Why Don’t We Sing in Church (ECUSA version)?

I love to sing. I even love to sing the songs in the Episcopal Church Hymnal which I have been assured by an imminent musician is not the best hymnal ever. I love to sing loud, to attempt the alto on some, to—almost—get the spirit.

Which usually leads to the folks sitting near me starting to glance back to see who’s singing so…loud. And then they mention it during the peace. “Was that you I could hear?” Some of them say it was nice or compliment my voice. But some just look vaguely shocked that anyone is singing so…loudly.

It’s the weirdest thing. I was raised a Baptist. In the Baptist church, everybody sang. And people got the spirit. You know, they danced, and clapped, and shouted. I was never comfortable with that. I never, not once, in over 35 years “got the spirit.” I was a quiet worshipper, comparatively speaking.

Then I became an Episcopalian. And compared to my current pew mates, I’m a holy roller. And all I do is sing loud. Although sometimes I get why no one else is attempting the hymns. At a previous church, we were all convinced that our organist/choir director would not be happy until we’d sung every song in the hymnal. Some of them are hard; and some of them are just plain ugly. But we slogged on, getting at least one surprise each week.

Lord knows, we all know a lot of the hymns and service music (I hope I never have to sing “The Church’s One Foundation” ever again). But my fellow parishioners, if they are singing, are singing only to themselves. No gusto. No spirit. Even when we know the tune, and agree with the words, we are not making a very joyful noise.

So if you want to sing loud, come stand by me!

Michelle J  Walker is a practicing Episcopalian who only plays a Presbyterian Monday through Friday from 8:30 to 5.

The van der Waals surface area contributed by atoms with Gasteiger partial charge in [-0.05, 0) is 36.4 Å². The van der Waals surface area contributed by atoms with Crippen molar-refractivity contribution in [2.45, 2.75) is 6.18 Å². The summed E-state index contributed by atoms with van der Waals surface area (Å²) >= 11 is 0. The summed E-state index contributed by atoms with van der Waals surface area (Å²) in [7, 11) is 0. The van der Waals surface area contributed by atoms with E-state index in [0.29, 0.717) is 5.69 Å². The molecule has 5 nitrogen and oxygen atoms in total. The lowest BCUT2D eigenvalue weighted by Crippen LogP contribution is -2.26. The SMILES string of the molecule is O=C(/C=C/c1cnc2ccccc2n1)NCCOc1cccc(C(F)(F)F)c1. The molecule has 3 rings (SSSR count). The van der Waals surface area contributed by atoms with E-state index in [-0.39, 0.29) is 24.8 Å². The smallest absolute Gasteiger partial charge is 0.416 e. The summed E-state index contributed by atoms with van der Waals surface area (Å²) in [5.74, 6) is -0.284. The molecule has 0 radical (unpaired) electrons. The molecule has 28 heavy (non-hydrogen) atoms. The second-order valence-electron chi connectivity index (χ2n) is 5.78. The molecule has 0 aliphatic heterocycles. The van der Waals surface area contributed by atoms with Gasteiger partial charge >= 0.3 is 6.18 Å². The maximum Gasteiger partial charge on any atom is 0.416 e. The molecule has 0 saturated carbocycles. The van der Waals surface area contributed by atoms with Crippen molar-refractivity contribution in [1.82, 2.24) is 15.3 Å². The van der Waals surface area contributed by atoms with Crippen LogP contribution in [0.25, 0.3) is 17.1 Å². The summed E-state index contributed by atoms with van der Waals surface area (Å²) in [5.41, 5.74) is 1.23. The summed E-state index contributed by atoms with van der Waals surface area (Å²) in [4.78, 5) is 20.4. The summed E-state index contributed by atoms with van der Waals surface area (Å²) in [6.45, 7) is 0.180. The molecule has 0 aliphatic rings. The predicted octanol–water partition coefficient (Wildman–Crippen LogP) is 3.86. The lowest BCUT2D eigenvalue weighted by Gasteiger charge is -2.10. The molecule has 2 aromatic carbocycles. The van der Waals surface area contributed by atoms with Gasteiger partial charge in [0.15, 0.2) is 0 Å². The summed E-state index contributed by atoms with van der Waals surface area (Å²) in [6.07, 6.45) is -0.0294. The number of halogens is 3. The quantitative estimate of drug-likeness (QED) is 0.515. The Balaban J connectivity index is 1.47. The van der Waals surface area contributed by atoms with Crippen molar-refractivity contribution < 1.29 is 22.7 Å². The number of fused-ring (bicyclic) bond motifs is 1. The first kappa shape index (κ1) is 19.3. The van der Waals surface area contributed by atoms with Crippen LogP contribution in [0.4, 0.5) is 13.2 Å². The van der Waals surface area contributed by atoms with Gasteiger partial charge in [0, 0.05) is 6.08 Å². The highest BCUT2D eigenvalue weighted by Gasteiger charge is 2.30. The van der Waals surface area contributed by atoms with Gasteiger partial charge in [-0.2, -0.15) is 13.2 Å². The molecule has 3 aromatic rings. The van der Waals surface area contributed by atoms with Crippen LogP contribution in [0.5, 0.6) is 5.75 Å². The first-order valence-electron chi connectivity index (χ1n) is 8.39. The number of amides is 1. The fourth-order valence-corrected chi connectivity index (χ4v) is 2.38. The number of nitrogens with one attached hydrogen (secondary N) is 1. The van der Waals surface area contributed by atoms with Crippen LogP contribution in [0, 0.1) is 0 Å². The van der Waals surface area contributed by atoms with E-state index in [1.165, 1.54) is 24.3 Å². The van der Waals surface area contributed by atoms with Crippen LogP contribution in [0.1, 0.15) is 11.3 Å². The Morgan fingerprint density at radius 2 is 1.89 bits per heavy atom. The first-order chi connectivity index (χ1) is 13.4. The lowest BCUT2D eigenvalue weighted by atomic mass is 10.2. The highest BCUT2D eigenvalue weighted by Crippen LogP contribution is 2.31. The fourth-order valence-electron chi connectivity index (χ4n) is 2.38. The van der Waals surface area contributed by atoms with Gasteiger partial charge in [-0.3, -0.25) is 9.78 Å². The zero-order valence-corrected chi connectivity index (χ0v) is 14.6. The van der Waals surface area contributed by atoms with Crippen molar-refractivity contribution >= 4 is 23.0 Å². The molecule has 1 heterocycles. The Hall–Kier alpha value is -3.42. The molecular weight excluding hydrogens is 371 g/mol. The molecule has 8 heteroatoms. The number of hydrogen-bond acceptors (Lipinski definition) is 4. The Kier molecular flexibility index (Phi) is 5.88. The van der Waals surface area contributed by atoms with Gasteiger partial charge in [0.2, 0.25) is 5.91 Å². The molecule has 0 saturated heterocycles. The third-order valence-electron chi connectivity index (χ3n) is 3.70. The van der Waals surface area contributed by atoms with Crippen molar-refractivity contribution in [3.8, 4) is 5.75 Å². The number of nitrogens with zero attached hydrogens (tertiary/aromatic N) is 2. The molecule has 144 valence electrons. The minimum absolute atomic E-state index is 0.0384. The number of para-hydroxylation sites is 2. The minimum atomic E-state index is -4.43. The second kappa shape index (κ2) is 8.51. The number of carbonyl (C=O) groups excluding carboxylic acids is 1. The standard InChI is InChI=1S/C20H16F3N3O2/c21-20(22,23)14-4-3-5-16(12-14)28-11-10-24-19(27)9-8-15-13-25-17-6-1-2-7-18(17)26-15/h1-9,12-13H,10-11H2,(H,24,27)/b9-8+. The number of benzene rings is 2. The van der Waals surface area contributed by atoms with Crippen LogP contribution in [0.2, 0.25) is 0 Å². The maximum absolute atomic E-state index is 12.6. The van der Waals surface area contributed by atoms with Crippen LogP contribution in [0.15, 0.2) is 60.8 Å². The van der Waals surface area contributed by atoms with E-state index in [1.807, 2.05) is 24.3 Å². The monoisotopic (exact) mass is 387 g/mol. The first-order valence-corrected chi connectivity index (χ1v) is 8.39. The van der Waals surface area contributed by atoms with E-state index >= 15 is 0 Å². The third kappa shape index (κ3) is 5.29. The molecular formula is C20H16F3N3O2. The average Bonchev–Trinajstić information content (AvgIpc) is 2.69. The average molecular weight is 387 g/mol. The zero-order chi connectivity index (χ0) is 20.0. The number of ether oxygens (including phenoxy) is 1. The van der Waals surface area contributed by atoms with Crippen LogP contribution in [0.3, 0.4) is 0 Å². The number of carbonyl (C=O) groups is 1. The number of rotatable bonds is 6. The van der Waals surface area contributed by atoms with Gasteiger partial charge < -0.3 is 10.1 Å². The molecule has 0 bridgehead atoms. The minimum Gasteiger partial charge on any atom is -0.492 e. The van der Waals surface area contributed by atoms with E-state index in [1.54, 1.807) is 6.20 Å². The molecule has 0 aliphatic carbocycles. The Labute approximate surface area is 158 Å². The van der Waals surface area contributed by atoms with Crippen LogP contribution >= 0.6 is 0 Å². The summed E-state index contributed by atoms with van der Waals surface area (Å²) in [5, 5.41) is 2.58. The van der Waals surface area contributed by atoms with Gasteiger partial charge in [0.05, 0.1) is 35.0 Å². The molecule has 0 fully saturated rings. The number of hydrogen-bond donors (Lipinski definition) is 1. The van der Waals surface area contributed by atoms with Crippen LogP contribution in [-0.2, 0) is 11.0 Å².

About anglicanmw
  • http://www.patheos.com Deborah Arca Mooney

    I have the same experience in my Presbyterian church! When it comes to singing the hymns, my soul lets loose and I sing loud and with spirit! And the folks in front of me always turn around and comment (they usually invite me to join the choir, so i think that’s a good thing!) Singing has always been a form of prayer for me; it’s one of the central ways I offer thanks and praise to my Creator.

    I also tend to sway back and forth when I sing, which surely must startle those sitting behind me too!

  • Jon Altman

    IF United Methodists are, as my friend Sue says, singing softly, then they are giving up one of the best parts of their own heritage. The spiritual formation and theological teaching of Methodists was largely accomplished by singing.

  • Pingback: Deborah Arca Mooney

  • Pingback: Sue Whitt

  • Pat

    Wow, I feel like kindred spirits. I was raised in an American Baptist church that sung many hymns and gospel songs that were sung with gusto. We usually sang every verse of a hymn and to this day, I still love many of these songs which evoke a richness of relationship with God. Then I spent about 5.5 years in a Charismatic church, and there a great emphasis is put on worship so the musical portion of the service can last an hour. Imagine my surprise when I landed in an evangelical church where people complain if we sing 5 songs (gasp!). The worship patterns in various churches is interesting to observe, but no matter, we should be making a joyful noise unto the Lord.

  • Michelle

    It’s nice to know I’m not alone in my noisy little spot in the pews. And in my day job I work with Presbyterians who are much the same. Except when we sing those praise songs with the drums. There’s a whole subset of folks who normally mumble who really belt those out.

    And Pat, at a previous church there was constant whining about how many verses we were going to sing. Our choir director pointed out that the full hymn tells the full story. Didn’t make a bit of difference.

  • Ian Carmichael

    Have we moved from participants to spectators?

  • Jim

    I am fortunate to be part of a Presbyterian church where congregational singing is alive and well. I suspect that this is because of a wonderful woman who was the organist/choir director for over 50 years, and many of the members of the congregation grew up being influenced by her. I was not fortunate to have known her, but each Sunday as I stand to sing the hymns from the choir, I look out over a congregation where most every worshiper is singing, a tribute to the lasting influence one person can have in people’s lives. It’s a great experience and inspiration!


CLOSE | X

HIDE | X